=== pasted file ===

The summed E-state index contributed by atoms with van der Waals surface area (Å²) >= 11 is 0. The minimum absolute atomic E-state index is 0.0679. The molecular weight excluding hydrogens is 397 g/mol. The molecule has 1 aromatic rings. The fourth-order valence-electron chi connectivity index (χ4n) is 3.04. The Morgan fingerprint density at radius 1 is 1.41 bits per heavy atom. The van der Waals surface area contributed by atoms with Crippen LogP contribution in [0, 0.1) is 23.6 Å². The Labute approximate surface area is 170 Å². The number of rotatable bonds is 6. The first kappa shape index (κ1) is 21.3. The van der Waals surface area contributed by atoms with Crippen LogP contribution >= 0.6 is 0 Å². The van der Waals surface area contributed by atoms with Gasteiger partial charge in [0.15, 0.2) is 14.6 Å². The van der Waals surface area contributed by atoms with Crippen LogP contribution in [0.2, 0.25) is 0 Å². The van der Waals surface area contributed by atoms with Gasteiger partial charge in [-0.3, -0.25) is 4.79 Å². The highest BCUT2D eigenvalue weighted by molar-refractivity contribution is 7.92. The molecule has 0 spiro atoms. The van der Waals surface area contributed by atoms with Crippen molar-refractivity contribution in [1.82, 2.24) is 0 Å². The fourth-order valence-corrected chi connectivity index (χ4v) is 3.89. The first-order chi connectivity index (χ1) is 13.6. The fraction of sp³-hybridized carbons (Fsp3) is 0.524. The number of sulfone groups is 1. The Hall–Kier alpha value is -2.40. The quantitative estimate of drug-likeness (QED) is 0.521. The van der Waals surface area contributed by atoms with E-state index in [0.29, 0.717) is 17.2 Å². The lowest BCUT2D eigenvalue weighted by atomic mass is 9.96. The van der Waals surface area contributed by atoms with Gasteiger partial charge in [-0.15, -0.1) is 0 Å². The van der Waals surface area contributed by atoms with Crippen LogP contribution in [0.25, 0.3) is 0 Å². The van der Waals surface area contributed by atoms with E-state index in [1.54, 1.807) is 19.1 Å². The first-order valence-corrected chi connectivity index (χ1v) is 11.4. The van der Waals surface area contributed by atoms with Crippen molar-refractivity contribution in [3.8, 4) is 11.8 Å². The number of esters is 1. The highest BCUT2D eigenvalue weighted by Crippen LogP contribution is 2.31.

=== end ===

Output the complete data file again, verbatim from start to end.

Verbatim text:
The summed E-state index contributed by atoms with van der Waals surface area (Å²) >= 11 is 0. The minimum absolute atomic E-state index is 0.0679. The molecular weight excluding hydrogens is 397 g/mol. The molecule has 1 aromatic rings. The fourth-order valence-electron chi connectivity index (χ4n) is 3.04. The Morgan fingerprint density at radius 1 is 1.41 bits per heavy atom. The van der Waals surface area contributed by atoms with Crippen LogP contribution in [0, 0.1) is 23.6 Å². The Labute approximate surface area is 170 Å². The number of rotatable bonds is 6. The first kappa shape index (κ1) is 21.3. The van der Waals surface area contributed by atoms with Crippen LogP contribution >= 0.6 is 0 Å². The van der Waals surface area contributed by atoms with Gasteiger partial charge in [0.15, 0.2) is 14.6 Å². The van der Waals surface area contributed by atoms with Crippen LogP contribution in [0.2, 0.25) is 0 Å². The van der Waals surface area contributed by atoms with Gasteiger partial charge in [-0.3, -0.25) is 4.79 Å². The highest BCUT2D eigenvalue weighted by molar-refractivity contribution is 7.92. The molecule has 0 spiro atoms. The van der Waals surface area contributed by atoms with Crippen molar-refractivity contribution in [1.82, 2.24) is 0 Å². The fourth-order valence-corrected chi connectivity index (χ4v) is 3.89. The first-order chi connectivity index (χ1) is 13.6. The fraction of sp³-hybridized carbons (Fsp3) is 0.524. The number of sulfone groups is 1. The Hall–Kier alpha value is -2.40. The quantitative estimate of drug-likeness (QED) is 0.521. The van der Waals surface area contributed by atoms with E-state index in [0.29, 0.717) is 17.2 Å². The lowest BCUT2D eigenvalue weighted by atomic mass is 9.96. The van der Waals surface area contributed by atoms with Gasteiger partial charge in [-0.15, -0.1) is 0 Å². The van der Waals surface area contributed by atoms with Crippen LogP contribution in [0.25, 0.3) is 0 Å². The van der Waals surface area contributed by atoms with E-state index in [1.54, 1.807) is 19.1 Å². The first-order valence-corrected chi connectivity index (χ1v) is 11.4. The van der Waals surface area contributed by atoms with Crippen molar-refractivity contribution in [3.8, 4) is 11.8 Å². The number of esters is 1. The highest BCUT2D eigenvalue weighted by Crippen LogP contribution is 2.31.